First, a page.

When I was little, my mom was editor of The View, a community newspaper in our California hometown. Today I came across a photo of us marching together in a parade in April 1982. I don’t remember the experience, but I know I must have felt pretty important to be helping represent my mom’s paper.
In the photo, I’m 3.5 years old, with long wavy hair only slightly tamed by barrettes. I have a goofy half-grin on my face as I clutch my stuffed animal, Toto — a nod to my childhood obsession with the The Wizard of Oz. My mom’s face is tipped toward me, and she’s smiling as she holds my wrist, a stack of newspapers in her other arm. Both of us are wearing T-shirts that read, “I Heart The View.”
Looking at this photo in the midst of a pandemic, I immediately think about how such a parade would not happen today because of social distancing. And I notice how much has changed since the photo was taken. The clothes, hairstyles, shoes, and even the car in the picture scream 1980s. I’m no longer a little kid, and while Toto is still around, I’ve transferred custody of him to my own daughters for safekeeping. Though The View does not exist anymore, my mother later co-founded the Mountain View Voice, which circulated in print for years but only recently shifted to 100% online content due to COVID-19.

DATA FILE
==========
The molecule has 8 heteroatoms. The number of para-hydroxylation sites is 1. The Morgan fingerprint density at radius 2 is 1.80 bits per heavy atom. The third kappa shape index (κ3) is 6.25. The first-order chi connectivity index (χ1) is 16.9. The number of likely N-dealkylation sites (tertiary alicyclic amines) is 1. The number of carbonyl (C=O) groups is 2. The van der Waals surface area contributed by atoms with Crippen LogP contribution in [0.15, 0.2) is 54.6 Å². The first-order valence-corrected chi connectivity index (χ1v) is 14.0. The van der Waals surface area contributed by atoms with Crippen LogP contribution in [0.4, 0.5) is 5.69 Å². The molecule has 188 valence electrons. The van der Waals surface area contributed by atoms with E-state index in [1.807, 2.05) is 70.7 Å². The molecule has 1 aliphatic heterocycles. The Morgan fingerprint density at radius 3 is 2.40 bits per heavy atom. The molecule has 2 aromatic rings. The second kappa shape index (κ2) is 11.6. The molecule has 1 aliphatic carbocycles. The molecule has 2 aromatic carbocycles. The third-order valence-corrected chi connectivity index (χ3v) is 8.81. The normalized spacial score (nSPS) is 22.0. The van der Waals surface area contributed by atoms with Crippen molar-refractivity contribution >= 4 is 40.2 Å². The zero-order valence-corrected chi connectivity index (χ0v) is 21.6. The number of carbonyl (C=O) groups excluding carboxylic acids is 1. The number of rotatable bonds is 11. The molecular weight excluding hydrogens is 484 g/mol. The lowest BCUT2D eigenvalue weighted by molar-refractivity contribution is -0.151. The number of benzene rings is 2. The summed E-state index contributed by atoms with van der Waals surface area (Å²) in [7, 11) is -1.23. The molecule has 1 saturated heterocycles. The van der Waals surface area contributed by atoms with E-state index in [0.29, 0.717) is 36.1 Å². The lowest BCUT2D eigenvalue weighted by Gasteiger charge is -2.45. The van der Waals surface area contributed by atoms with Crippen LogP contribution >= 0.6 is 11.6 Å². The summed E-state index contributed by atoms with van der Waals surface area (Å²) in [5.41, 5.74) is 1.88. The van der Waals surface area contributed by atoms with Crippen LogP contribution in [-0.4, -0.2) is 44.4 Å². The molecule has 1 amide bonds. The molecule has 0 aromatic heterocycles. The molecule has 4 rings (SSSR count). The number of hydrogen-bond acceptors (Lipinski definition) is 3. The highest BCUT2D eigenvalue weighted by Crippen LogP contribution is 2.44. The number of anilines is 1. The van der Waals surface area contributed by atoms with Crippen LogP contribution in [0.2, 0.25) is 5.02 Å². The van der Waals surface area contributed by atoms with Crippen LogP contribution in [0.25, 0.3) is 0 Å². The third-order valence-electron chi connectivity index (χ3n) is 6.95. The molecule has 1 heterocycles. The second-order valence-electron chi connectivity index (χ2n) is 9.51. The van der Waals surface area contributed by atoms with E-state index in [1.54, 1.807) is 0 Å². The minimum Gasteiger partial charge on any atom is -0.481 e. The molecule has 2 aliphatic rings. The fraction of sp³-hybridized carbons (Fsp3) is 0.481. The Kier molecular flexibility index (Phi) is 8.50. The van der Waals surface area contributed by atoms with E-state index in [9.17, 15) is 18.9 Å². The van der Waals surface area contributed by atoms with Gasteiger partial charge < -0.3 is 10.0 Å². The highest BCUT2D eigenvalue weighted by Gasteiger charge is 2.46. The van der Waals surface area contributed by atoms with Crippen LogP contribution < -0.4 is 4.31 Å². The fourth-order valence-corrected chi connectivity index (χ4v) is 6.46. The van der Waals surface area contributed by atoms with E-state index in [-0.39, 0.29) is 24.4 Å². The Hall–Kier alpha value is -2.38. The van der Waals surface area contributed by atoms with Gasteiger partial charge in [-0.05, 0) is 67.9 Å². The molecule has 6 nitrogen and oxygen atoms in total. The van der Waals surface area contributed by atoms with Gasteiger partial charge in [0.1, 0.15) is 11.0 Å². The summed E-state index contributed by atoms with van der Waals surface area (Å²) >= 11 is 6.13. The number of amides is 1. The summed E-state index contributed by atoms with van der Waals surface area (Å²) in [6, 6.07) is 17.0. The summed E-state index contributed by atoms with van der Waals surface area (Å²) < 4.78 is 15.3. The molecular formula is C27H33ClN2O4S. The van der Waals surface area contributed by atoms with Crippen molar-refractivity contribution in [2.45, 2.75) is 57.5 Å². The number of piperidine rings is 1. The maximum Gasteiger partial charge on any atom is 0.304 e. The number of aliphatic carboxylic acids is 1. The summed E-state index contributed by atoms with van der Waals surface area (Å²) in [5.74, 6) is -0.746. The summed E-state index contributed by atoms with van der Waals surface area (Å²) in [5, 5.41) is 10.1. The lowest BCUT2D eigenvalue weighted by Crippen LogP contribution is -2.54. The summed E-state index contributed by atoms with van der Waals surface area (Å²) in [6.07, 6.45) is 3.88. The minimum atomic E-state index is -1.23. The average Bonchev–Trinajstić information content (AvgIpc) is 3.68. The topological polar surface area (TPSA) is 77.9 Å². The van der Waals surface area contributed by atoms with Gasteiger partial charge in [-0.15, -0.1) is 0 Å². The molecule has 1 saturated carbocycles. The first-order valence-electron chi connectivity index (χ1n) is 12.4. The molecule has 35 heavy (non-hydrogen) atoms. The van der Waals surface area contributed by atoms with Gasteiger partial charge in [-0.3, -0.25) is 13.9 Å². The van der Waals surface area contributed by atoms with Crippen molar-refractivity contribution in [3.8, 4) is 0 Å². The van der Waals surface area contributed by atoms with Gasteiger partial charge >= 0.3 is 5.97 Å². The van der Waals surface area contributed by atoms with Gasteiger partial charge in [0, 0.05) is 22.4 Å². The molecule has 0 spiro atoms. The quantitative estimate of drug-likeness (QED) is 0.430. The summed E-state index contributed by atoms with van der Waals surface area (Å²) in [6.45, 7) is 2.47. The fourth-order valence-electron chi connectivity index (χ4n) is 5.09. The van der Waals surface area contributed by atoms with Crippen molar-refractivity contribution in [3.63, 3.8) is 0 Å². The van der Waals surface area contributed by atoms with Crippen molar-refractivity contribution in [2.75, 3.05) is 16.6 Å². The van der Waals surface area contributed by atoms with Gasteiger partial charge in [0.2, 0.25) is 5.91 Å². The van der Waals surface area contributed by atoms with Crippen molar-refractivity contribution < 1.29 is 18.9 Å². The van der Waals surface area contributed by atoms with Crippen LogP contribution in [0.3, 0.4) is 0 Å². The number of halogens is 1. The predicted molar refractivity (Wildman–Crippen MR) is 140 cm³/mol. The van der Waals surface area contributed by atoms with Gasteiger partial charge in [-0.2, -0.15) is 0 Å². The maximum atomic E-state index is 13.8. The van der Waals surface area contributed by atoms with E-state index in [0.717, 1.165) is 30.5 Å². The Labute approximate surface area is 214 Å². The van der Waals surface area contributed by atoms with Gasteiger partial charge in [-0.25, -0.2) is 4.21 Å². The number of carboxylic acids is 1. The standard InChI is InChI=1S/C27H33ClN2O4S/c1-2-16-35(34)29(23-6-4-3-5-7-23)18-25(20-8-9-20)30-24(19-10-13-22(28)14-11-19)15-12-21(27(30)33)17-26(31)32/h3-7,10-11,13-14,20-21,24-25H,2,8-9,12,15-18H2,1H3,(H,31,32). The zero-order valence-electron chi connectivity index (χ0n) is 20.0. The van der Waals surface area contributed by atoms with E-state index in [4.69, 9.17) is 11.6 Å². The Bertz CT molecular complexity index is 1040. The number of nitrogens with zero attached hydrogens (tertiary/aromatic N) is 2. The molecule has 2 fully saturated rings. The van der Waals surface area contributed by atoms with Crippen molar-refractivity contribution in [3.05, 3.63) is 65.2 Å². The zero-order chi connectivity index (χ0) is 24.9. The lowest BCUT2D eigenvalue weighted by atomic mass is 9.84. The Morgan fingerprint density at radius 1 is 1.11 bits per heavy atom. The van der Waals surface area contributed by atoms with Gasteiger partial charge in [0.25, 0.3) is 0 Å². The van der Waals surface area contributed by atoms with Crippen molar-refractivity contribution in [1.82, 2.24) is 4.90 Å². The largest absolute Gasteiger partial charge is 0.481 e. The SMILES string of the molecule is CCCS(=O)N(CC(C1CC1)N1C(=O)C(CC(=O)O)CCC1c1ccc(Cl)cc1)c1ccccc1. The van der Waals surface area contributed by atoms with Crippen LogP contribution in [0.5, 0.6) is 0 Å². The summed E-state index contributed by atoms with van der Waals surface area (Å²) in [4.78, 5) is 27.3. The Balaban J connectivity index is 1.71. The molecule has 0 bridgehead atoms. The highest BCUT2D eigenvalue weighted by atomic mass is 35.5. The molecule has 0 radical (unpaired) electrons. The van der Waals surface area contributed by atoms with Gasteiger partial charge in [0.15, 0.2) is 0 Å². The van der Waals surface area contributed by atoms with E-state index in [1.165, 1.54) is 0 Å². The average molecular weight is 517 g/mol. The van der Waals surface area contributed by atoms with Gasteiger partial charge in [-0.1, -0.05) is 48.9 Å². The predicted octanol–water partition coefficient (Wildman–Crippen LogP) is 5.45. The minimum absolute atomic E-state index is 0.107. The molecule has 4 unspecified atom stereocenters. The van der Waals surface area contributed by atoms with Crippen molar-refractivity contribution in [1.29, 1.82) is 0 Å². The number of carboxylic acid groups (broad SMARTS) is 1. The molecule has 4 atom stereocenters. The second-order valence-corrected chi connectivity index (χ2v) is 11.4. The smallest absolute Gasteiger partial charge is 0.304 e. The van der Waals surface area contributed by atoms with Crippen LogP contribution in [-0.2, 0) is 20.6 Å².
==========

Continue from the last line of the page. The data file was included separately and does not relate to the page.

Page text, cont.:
What hasn’t changed, though, is how much I still admire my mother and look to her as a role model in writing.
I’ve often wondered what she would think about the present state of the world: the pandemic, the protests, the masks. The heartache, frustration, fear, and hope. I feel certain that if she were alive, she would be writing about what was happening, talking with as many people as possible, so she could share their stories. She was so skilled at shining a light on little-talked-about issues, making sure people who needed a voice got one.
In my mind, I can imagine my mother covering a protest, but 1980s-style. I see her chatting with people, scrawling notes on a pad of paper, pushing her sunglasses on top of her head so she could snap a few photos. Then she would return home, to the tiny loft that served as her office for years. I still recall the sounds of her writing, the jarring tap-tap-tap of the typewriter keys, the occasional “mmmph!” if her fingers slipped and misspelled a word.
Like magic, she would crank out a story that was insightful and unflinching, one that I would read with amazement. How did she choose just the right words every time? The world was so big and complicated. How did she know what to write?
I still wish I could ask her.
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